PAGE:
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Managing eutrophication is a key element in maintaining the earths biodiversity. Eutrophication is a process mostly associated with human activity whereby ecosystems accumulate minerals. This free course explains how this process occurs, what its effects on different types of habitat are, and how it might be managed.

After studying this course, you should be able to:

  • describe the principal differences between a eutrophic and an oligotrophic ecosystem.
  • explain the mechanisms by which species diversity is reduced as a result of eutrophication. (Questions 2.1 and 2.2)
  • contrast the anthropogenic sources that supply nitrogen and phosphorus to the wider environment, and describe how these sources can be controlled. (Question 3.1)
  • describe how living organisms can be used as monitors of the trophic status of ecosystems. (Question 4.1)
  • compare the advantages and disadvantages of three different methods for combating anthropogenic eutrophication. (Question 4.2)

By: The Open University

  • Duration 12 hours
  • Updated Monday 24th August 2015
  • Intermediate level
  • Posted under Environmental Science
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2.4.2 Saltmarshes

Marsh plant primary production is generally nitrogen limited, so saltmarsh vegetation responds readily to the artificial eutrophication that is now so common in nearshore waters. Eutrophication causes marked changes in plant communities in saltmarshes, just as it does in freshwater aquatic and terrestrial systems. Biomass production increases markedly as levels of eutrophication increase. Increases in the nitrogen content of plants cause dramatic changes in populations of marsh plant consumers: insect herbivores tend to increase (Figure 2.23) and so do numbers of carnivorous insects. Thus, increasing the nitrogen supply to saltmarshes has a dramatic bottom-up effect on marsh food webs. Eutrophication can also alter the outcome of competition among marsh plants, by changing the factor limiting growth. At low levels of nitrogen, plants that exploit below-ground resources most effectively, such as the saltmarsh rush (Juncus gerardii) are competitively dominant, but at higher nutrient levels dominance switches to plants that are good above-ground competitors, such as the common cord grass (Spartina anglica, Figure 2.24). In other words, as nitrogen availability increases, competition for light becomes relatively more important.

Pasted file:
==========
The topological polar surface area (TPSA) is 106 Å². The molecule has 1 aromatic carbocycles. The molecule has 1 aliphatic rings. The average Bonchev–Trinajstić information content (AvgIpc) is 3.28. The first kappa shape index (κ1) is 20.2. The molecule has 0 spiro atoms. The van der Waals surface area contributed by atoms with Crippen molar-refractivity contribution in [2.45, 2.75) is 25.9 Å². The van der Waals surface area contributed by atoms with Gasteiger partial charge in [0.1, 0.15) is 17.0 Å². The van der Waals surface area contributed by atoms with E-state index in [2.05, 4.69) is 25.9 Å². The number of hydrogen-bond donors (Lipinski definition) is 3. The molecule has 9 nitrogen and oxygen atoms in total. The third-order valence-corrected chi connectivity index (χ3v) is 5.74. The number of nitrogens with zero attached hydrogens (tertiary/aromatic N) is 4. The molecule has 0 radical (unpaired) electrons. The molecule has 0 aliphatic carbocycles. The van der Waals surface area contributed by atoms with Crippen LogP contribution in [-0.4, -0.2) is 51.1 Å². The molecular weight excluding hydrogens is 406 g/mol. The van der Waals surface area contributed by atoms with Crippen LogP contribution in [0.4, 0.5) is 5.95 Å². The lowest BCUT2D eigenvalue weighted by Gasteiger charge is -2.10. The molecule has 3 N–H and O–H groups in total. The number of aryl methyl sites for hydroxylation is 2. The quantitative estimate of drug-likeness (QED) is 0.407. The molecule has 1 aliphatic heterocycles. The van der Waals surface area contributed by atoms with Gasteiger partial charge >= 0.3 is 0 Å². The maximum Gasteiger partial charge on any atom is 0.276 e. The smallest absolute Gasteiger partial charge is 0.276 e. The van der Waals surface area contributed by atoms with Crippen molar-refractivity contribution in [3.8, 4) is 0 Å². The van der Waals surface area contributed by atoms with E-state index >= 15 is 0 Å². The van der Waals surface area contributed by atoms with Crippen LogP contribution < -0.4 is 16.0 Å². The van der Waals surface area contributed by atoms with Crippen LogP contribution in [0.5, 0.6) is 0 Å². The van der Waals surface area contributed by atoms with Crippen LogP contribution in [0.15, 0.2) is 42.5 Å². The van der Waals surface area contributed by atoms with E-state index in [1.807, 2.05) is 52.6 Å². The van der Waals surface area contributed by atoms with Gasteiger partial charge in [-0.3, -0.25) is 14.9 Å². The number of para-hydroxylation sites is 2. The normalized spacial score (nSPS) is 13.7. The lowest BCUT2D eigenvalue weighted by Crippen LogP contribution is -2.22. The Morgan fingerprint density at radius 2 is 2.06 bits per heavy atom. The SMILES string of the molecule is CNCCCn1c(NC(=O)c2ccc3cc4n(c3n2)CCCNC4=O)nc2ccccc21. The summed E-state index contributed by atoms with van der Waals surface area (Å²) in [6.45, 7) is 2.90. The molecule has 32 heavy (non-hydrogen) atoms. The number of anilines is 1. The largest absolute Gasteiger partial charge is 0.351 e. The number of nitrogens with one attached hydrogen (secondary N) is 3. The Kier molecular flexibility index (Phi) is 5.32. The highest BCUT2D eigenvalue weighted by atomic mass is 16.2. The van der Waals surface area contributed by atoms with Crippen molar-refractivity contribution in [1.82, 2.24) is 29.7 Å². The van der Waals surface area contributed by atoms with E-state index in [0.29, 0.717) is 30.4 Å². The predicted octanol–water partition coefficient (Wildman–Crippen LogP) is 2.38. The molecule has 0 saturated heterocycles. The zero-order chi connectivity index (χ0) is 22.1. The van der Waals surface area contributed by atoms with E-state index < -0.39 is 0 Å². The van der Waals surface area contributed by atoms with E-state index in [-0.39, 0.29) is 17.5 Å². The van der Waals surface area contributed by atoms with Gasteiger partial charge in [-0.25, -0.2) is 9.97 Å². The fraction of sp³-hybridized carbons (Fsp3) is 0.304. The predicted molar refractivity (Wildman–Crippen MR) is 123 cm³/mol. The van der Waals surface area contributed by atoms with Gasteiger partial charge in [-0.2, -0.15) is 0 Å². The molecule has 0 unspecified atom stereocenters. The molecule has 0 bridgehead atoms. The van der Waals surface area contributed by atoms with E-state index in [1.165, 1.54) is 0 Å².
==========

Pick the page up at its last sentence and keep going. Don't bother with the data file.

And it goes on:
Figure 2.23
Figure 2.23 Effects of nutrient enrichment on herbivorous insect abundance (measured as dry mass) in saltmarshes.
Figure 2.24
Figure 2.24 The cord grass (Spartina anglica), which has spread rapidly around the coasts of Britain in the past 100 years, aided by the increased nutrient supply to saltmarshes in addition to being widely planted to help stabilize bare mud.

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